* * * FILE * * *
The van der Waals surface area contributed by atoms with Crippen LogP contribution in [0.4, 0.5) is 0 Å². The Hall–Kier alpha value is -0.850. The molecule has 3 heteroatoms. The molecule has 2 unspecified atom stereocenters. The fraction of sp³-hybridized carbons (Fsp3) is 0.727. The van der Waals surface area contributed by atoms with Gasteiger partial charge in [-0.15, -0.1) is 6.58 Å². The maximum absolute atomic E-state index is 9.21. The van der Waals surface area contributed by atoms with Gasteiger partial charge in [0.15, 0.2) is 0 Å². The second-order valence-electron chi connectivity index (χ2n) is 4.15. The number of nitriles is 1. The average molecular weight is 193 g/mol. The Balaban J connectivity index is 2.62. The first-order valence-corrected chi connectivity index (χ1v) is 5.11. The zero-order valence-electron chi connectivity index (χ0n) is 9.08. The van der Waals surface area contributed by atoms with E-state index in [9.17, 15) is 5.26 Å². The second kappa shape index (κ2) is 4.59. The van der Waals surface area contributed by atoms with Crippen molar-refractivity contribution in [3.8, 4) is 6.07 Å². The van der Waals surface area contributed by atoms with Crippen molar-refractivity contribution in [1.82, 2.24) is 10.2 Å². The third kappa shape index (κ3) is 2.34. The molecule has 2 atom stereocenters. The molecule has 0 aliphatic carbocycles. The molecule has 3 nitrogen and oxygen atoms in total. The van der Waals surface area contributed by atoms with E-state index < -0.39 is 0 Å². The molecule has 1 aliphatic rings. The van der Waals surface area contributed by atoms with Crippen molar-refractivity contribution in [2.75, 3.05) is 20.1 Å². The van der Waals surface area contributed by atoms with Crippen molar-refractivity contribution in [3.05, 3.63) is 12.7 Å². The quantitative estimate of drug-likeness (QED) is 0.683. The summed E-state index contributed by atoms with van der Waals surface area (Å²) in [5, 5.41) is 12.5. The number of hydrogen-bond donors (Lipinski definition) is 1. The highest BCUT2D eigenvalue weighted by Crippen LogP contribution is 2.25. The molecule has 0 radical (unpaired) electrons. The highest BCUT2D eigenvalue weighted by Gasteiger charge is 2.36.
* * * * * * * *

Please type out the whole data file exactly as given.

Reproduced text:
The van der Waals surface area contributed by atoms with Crippen LogP contribution in [0.4, 0.5) is 0 Å². The Hall–Kier alpha value is -0.850. The molecule has 3 heteroatoms. The molecule has 2 unspecified atom stereocenters. The fraction of sp³-hybridized carbons (Fsp3) is 0.727. The van der Waals surface area contributed by atoms with Gasteiger partial charge in [-0.15, -0.1) is 6.58 Å². The maximum absolute atomic E-state index is 9.21. The van der Waals surface area contributed by atoms with Gasteiger partial charge in [0.15, 0.2) is 0 Å². The second-order valence-electron chi connectivity index (χ2n) is 4.15. The number of nitriles is 1. The average molecular weight is 193 g/mol. The Balaban J connectivity index is 2.62. The first-order valence-corrected chi connectivity index (χ1v) is 5.11. The zero-order valence-electron chi connectivity index (χ0n) is 9.08. The van der Waals surface area contributed by atoms with E-state index in [9.17, 15) is 5.26 Å². The second kappa shape index (κ2) is 4.59. The van der Waals surface area contributed by atoms with Crippen molar-refractivity contribution in [3.8, 4) is 6.07 Å². The van der Waals surface area contributed by atoms with Crippen molar-refractivity contribution in [1.82, 2.24) is 10.2 Å². The third kappa shape index (κ3) is 2.34. The molecule has 2 atom stereocenters. The molecule has 0 aliphatic carbocycles. The molecule has 3 nitrogen and oxygen atoms in total. The van der Waals surface area contributed by atoms with E-state index < -0.39 is 0 Å². The molecule has 1 aliphatic rings. The van der Waals surface area contributed by atoms with Crippen molar-refractivity contribution in [2.75, 3.05) is 20.1 Å². The van der Waals surface area contributed by atoms with Crippen molar-refractivity contribution in [3.05, 3.63) is 12.7 Å². The quantitative estimate of drug-likeness (QED) is 0.683. The summed E-state index contributed by atoms with van der Waals surface area (Å²) in [5, 5.41) is 12.5. The number of hydrogen-bond donors (Lipinski definition) is 1. The highest BCUT2D eigenvalue weighted by Crippen LogP contribution is 2.25. The molecule has 0 radical (unpaired) electrons. The highest BCUT2D eigenvalue weighted by Gasteiger charge is 2.36.